Jos. A. Bank, Men's Wearhouse Play Hard To Get But A Deal Needs To Happen

How many times will Jos. A. Bank and Men’s Wearhouse say “no” to one another before one of them says “yes” to a merger?

The men’s retailers have now each rejected takeover offers from the other over the last 10 weeks.

The latest rebuff came today when Jos. A. Bank rejected a $1.5 billion acquisition deal from its larger competitor, Men’s Wearhouse.

Robert N. Wildrick, chairman of Jos. A. Bank, said, “Our Board undertook a thorough review and determined that the per share consideration in the proposal made to us by Men’s Wearhouse was simply not in the best interest of our shareholders.”

Men’s Wearhouse said it was caught off guard by the rejection.

“Given Jos. A. Bank’s repeated expressions of interest in engaging in good faith discussions about a possible combination with Men’s Wearhouse, we are surprised that Jos. A. Bank has rejected our proposal,” the company said in a statement today.

The November 26 per share offer from Men’s Wearhouse was $55, a nearly 9% premium over the price of Jos. shares at the time. In the roughly three weeks since the offer shares of Jos. were up 13%, but fell today after it rejected of the deal.

The rejection by Jos. is just the latest in the M&A courting games played by both retailers.

Back in early October it was Men’s Wearhouse rejecting a takeover bid from its smaller rival; in that deal Jos. A Bank made a$2.3 billion bid for Houston-based Men’s Wearhouse but failed.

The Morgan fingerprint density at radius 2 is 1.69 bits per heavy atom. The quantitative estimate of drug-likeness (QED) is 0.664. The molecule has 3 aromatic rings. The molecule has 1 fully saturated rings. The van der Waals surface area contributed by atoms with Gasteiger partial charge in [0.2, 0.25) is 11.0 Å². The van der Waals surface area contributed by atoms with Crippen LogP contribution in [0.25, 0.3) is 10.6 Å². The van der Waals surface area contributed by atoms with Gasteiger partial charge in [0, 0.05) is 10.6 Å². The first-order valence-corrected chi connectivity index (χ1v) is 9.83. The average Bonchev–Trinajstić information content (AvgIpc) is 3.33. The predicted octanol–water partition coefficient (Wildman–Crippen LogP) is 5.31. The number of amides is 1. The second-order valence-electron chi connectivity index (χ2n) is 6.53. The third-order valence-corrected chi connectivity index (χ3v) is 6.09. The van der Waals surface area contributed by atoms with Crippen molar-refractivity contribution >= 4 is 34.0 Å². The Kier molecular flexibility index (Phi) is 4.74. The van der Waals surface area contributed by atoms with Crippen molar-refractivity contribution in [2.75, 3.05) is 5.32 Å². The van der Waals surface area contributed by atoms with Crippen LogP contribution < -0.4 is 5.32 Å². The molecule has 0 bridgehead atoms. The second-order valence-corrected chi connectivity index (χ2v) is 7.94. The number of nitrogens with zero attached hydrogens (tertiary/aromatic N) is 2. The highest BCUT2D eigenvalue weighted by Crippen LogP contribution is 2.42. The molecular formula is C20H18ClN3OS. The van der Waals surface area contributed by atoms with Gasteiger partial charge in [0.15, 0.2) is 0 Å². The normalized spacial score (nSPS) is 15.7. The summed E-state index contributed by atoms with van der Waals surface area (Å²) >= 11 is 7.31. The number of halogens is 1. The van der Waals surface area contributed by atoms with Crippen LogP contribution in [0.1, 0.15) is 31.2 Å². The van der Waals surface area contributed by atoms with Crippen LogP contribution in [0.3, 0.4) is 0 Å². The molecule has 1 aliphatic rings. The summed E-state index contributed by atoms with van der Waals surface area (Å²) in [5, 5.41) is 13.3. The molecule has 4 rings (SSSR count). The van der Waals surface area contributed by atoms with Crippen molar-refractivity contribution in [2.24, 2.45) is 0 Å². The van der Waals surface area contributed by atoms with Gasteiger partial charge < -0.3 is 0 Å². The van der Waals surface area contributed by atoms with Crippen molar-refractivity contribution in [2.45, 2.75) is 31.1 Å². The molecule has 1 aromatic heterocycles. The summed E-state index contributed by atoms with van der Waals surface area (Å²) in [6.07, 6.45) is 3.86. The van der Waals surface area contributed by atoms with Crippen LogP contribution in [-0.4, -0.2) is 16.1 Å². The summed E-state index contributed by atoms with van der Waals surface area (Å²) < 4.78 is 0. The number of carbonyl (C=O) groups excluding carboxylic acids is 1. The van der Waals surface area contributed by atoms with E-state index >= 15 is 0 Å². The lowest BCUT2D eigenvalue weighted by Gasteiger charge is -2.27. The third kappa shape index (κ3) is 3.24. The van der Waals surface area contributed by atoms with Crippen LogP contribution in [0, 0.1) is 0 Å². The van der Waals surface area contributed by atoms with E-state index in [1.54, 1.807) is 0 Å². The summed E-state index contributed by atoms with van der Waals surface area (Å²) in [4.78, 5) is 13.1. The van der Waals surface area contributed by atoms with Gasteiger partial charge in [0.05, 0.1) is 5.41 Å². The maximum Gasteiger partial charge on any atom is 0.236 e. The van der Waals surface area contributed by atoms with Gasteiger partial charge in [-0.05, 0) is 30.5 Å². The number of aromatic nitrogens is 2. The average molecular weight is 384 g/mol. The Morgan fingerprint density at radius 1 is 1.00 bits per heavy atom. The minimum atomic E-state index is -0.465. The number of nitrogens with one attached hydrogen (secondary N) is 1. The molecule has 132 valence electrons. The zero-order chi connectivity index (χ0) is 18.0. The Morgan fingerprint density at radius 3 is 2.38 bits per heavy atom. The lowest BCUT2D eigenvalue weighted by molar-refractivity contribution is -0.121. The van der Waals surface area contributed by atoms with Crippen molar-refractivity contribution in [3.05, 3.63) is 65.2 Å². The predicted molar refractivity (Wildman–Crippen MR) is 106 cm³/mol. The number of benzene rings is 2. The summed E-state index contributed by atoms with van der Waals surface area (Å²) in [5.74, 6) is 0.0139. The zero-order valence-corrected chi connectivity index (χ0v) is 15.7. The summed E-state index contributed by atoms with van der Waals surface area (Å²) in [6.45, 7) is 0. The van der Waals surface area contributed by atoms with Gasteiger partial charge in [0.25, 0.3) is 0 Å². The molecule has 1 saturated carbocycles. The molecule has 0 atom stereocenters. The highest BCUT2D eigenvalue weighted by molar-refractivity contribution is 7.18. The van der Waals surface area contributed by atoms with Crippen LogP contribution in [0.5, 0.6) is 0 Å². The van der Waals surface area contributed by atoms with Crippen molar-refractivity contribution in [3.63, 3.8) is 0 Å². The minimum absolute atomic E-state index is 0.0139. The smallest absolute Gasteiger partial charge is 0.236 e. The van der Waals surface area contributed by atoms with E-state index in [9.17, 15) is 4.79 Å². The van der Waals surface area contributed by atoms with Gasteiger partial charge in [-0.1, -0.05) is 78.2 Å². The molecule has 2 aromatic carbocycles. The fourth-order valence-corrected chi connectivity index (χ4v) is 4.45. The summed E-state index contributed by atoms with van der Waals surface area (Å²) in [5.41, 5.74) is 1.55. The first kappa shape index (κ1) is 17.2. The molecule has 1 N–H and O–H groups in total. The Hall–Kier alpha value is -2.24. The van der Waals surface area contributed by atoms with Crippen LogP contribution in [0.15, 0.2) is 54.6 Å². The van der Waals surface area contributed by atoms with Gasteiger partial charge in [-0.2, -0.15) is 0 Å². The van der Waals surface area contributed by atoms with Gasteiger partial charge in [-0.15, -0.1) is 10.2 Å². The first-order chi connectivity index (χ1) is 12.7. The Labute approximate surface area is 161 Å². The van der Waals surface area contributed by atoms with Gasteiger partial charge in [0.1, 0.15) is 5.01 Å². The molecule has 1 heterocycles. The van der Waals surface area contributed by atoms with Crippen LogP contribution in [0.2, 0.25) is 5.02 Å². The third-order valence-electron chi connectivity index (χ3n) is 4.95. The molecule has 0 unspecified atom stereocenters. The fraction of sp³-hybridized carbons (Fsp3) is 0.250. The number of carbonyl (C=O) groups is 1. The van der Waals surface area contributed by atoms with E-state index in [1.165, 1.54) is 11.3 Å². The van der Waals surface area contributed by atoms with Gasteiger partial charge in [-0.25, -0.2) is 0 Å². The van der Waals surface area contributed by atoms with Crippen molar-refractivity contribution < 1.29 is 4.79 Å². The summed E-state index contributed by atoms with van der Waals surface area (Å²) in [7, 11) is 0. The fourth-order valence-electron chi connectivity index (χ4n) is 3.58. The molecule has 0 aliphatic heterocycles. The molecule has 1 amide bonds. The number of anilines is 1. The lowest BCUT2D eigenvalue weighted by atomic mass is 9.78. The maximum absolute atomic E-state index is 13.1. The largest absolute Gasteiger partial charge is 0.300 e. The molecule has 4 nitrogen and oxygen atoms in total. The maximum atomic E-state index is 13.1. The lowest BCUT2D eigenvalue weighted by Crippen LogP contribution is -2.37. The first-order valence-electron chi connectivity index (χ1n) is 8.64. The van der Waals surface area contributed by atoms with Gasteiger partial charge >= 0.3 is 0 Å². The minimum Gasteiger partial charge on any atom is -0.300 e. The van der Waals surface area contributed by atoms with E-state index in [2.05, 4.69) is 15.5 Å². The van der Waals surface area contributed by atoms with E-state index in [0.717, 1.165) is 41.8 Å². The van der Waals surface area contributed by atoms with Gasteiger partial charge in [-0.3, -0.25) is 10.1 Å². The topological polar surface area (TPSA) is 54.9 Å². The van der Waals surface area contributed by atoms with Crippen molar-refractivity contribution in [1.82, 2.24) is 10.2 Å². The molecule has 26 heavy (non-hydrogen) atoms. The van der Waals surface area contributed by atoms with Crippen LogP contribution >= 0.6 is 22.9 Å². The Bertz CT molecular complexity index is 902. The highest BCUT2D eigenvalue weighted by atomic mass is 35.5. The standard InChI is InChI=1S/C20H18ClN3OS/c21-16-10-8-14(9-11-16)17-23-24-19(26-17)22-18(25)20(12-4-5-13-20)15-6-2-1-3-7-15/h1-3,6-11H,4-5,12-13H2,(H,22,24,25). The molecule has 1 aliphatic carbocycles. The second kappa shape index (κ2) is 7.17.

So what’s with all the back and forth?

The two men’s retailers seem to need each other to grow their customer base but neither appears to be willing to give in to the other.

Men’s Wearhouse could benefit from a deal with Jos. A. Bank which claims its customers are bigger spenders with higher annual incomes. Men’s Wearhouse tends to cater to middle-income, younger males. Merging the two could allow it to serve a broader demographic.

Jos. A. Bank is much smaller with 602 stores compared to Men’s Wearhouse’s 1,143. The latter reported $2.5 billion in sales in 2012 (up 4%) compared to $1 billion for Jos which was up 7%. Net income was $132 million and $80 million respectively.

Both companies seem to want to make a deal happen neither can agree on which one should run a combined entity. Men’s Wearhouse would like to see its executive team in charge, and Jos. its own.

What happens next? It looks like Men’s Wearhouse is looking to strengthen its deal in hopes of winning the battle.

“While it is our strong preference to work collaboratively with Jos. A. Bank to realize the benefits of this transaction, we are continuing to carefully consider all of our options to make this combination a reality, including nominating director candidates at Jos. A. Bank’s next annual meeting of shareholders,” the company said in a statement today.

Source: Forbes Business

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